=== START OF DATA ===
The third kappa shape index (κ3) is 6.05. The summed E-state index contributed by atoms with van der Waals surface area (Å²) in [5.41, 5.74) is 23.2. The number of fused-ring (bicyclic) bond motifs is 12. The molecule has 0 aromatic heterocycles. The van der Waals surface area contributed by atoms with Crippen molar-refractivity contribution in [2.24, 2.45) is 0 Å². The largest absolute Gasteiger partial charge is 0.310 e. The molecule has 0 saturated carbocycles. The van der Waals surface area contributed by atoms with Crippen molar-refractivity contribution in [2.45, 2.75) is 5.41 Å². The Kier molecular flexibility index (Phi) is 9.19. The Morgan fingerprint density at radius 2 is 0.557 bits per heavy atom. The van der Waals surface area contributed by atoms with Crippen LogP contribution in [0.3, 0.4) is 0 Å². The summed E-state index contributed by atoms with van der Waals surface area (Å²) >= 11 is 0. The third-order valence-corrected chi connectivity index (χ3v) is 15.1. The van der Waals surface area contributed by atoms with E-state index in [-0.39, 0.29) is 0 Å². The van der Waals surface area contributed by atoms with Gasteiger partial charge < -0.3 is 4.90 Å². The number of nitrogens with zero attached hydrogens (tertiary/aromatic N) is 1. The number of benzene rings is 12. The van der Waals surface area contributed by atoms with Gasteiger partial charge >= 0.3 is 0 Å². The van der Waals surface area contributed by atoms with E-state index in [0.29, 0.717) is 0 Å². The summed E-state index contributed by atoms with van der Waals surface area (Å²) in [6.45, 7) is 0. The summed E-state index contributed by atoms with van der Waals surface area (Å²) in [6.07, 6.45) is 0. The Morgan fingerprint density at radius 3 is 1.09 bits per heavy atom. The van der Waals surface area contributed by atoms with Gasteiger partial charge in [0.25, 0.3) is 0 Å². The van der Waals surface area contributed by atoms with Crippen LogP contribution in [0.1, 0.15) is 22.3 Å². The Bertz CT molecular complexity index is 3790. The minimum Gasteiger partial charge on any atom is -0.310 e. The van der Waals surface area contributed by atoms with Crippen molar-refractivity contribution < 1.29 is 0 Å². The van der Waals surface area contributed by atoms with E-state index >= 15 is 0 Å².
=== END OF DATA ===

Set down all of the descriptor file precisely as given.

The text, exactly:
The third kappa shape index (κ3) is 6.05. The summed E-state index contributed by atoms with van der Waals surface area (Å²) in [5.41, 5.74) is 23.2. The number of fused-ring (bicyclic) bond motifs is 12. The molecule has 0 aromatic heterocycles. The van der Waals surface area contributed by atoms with Crippen molar-refractivity contribution in [2.24, 2.45) is 0 Å². The largest absolute Gasteiger partial charge is 0.310 e. The molecule has 0 saturated carbocycles. The van der Waals surface area contributed by atoms with Crippen molar-refractivity contribution in [2.45, 2.75) is 5.41 Å². The Kier molecular flexibility index (Phi) is 9.19. The Morgan fingerprint density at radius 2 is 0.557 bits per heavy atom. The van der Waals surface area contributed by atoms with Crippen LogP contribution in [0.3, 0.4) is 0 Å². The summed E-state index contributed by atoms with van der Waals surface area (Å²) >= 11 is 0. The third-order valence-corrected chi connectivity index (χ3v) is 15.1. The van der Waals surface area contributed by atoms with E-state index in [-0.39, 0.29) is 0 Å². The van der Waals surface area contributed by atoms with Gasteiger partial charge < -0.3 is 4.90 Å². The number of nitrogens with zero attached hydrogens (tertiary/aromatic N) is 1. The number of benzene rings is 12. The van der Waals surface area contributed by atoms with Gasteiger partial charge >= 0.3 is 0 Å². The van der Waals surface area contributed by atoms with E-state index in [0.29, 0.717) is 0 Å². The summed E-state index contributed by atoms with van der Waals surface area (Å²) in [6.45, 7) is 0. The summed E-state index contributed by atoms with van der Waals surface area (Å²) in [6.07, 6.45) is 0. The Morgan fingerprint density at radius 3 is 1.09 bits per heavy atom. The van der Waals surface area contributed by atoms with Gasteiger partial charge in [0.25, 0.3) is 0 Å². The van der Waals surface area contributed by atoms with Crippen LogP contribution in [0.1, 0.15) is 22.3 Å². The Bertz CT molecular complexity index is 3790. The minimum Gasteiger partial charge on any atom is -0.310 e. The van der Waals surface area contributed by atoms with Crippen molar-refractivity contribution < 1.29 is 0 Å². The van der Waals surface area contributed by atoms with E-state index >= 15 is 0 Å².